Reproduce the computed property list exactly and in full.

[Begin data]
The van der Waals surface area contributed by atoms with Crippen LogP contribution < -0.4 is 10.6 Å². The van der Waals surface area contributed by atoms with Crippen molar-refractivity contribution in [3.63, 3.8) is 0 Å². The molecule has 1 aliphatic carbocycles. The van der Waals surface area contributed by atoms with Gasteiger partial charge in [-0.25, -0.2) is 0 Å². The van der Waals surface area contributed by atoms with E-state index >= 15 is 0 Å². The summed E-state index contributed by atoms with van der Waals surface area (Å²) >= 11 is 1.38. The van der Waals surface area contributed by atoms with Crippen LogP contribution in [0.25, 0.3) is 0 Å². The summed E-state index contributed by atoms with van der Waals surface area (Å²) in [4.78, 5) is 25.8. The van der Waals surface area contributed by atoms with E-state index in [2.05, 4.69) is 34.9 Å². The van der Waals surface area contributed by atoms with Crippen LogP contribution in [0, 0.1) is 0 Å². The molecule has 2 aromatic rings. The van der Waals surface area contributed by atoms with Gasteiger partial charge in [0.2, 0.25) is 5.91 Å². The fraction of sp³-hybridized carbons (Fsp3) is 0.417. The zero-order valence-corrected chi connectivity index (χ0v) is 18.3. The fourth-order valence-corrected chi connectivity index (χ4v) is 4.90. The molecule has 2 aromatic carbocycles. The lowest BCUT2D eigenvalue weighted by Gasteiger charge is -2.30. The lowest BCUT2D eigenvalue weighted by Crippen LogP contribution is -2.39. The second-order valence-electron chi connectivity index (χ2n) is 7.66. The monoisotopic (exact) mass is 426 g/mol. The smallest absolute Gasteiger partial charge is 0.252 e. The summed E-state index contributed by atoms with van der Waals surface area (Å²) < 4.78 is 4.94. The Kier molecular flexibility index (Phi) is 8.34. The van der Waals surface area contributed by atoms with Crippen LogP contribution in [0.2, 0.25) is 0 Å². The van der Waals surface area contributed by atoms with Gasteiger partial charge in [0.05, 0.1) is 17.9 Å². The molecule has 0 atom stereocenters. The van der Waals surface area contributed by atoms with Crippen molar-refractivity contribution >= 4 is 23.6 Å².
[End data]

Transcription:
The van der Waals surface area contributed by atoms with Crippen LogP contribution < -0.4 is 10.6 Å². The van der Waals surface area contributed by atoms with Crippen molar-refractivity contribution in [3.63, 3.8) is 0 Å². The molecule has 1 aliphatic carbocycles. The van der Waals surface area contributed by atoms with Gasteiger partial charge in [-0.25, -0.2) is 0 Å². The van der Waals surface area contributed by atoms with E-state index >= 15 is 0 Å². The summed E-state index contributed by atoms with van der Waals surface area (Å²) >= 11 is 1.38. The van der Waals surface area contributed by atoms with Crippen LogP contribution in [0.25, 0.3) is 0 Å². The summed E-state index contributed by atoms with van der Waals surface area (Å²) in [4.78, 5) is 25.8. The van der Waals surface area contributed by atoms with E-state index in [2.05, 4.69) is 34.9 Å². The van der Waals surface area contributed by atoms with Crippen LogP contribution in [0, 0.1) is 0 Å². The molecule has 2 aromatic rings. The van der Waals surface area contributed by atoms with Gasteiger partial charge in [0.2, 0.25) is 5.91 Å². The fraction of sp³-hybridized carbons (Fsp3) is 0.417. The zero-order valence-corrected chi connectivity index (χ0v) is 18.3. The fourth-order valence-corrected chi connectivity index (χ4v) is 4.90. The molecule has 2 aromatic carbocycles. The lowest BCUT2D eigenvalue weighted by Gasteiger charge is -2.30. The lowest BCUT2D eigenvalue weighted by Crippen LogP contribution is -2.39. The second-order valence-electron chi connectivity index (χ2n) is 7.66. The monoisotopic (exact) mass is 426 g/mol. The smallest absolute Gasteiger partial charge is 0.252 e. The summed E-state index contributed by atoms with van der Waals surface area (Å²) < 4.78 is 4.94. The Kier molecular flexibility index (Phi) is 8.34. The van der Waals surface area contributed by atoms with Crippen LogP contribution in [0.2, 0.25) is 0 Å². The van der Waals surface area contributed by atoms with Gasteiger partial charge in [0.05, 0.1) is 17.9 Å². The molecule has 0 atom stereocenters. The van der Waals surface area contributed by atoms with Crippen molar-refractivity contribution >= 4 is 23.6 Å².